Speaking for myself alone (I'm sure others will disagree) I would not travel alone in Italy or Spain. Not that it's unsafe; it's just that the "hassle" factor (as in amorous males) takes all the fun out of it for me.

From England, you could also include Paris---the Eurostar train from London to Paris is a great way to go. There are others here who are real experts on Paris and can give you lots of help on where to stay, etc. Paris is another place I would be comfortable alone (except for the Place Pigalle area), and it is such a wonderful place that it's worth the effort to visit even if you don't speak the language.
enzian is offline  
Mar 13th, 2006, 08:49 AM
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I would pick three different places that were interesting on their own merits and that offered good opportunities. But my three places might be very different from yours.

What's your travel fantasies? Have you wanted to watch the Eiffel Tower sparkle at night? Relax in a picture perfect Swiss village? Crawl the pubs in London?

Put aside the language worries for a moment. Although it's always nice to learn some of the local language, the main tourist centers are filled with people who speak English. I just spent a few days in Krakow and knew only three words of Polishbefore I got there (now I know 20 although I can't spell any of them except wodka and kawa biala). Think about what you've always fantasized seeing and focus on that (don't count on running into George Clooney in Lake Como, though).

Given the stress of your bar exam and your upcoming new career, try to make your trip relaxing. No whirlwind tour to see it all.

If you really aren't comfortable being alone in a foreign country where English isn't the first language then how about a combo? A week in London followed by a walking or biking tour in France, Italy or Switzerland might be just the ticket.
BTilke is offline  
Mar 13th, 2006, 08:51 AM
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I would consider Amsterdam, Paris, and Venice, a week in each. I have done each of these cities (as a solo female with no language skills) without difficulties. I believe a lesser number of places therefore less "rushing around" and having to figure out transportation and logistics makes planning and doing this kind of trip easier and less stressful.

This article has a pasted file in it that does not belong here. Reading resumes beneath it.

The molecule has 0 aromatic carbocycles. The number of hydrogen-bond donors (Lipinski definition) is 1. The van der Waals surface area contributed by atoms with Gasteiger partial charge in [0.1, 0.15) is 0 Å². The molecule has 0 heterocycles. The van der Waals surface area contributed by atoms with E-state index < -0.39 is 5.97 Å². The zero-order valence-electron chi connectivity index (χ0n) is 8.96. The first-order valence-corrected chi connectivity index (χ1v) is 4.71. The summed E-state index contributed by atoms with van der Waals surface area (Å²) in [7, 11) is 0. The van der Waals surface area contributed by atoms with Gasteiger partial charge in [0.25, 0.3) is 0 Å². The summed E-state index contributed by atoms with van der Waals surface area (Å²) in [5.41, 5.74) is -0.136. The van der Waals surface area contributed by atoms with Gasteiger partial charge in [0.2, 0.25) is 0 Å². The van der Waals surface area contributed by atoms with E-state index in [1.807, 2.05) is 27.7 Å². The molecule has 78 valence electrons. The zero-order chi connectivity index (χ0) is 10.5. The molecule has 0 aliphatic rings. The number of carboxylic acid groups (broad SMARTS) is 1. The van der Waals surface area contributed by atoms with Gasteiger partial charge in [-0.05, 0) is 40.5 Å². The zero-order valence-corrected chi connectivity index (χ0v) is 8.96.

suze is offline  
Mar 13th, 2006, 08:52 AM
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Scandinavia is also a great idea and there are also no language issues. Copenhagen, Malmo, Stockholm, Oslo, Bergen are all fantastic places to visit that time of year.

ebflo is offline  
Mar 13th, 2006, 08:54 AM
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Hi kkt,

alanRow was right, we do need to know a bit (ok, alot) more about your interests before we can actually start suggesting where to go and why. In the meantime, I could give you some general advice.

I did a similar type of trip when I was a bit younger than you are now. I also traveled in late July / early August.

First, I got an "open jaw" ticket which basically means I flew into one city and then eventually departed for home from another. I suggest you look in to this option.

Second, I would say it is better to stick to a few destinations (three for one week each sounds great!). Now it is really cheap to travel between European destinations, air fares are low and connections good. (Check out http://www.whichbudget.com/, for example.)

Third, take in to notice the time of year you are traveling. August can get really hot in most parts of Southern and Central Europe. Are you up for that? This is something you might want to consider when weighing in your options. Also, August is the main vacation month for Southern and Central Europeans so touristy places and large cities can get really crowded. And on the other hand this means more restaurants closed for vacation ect..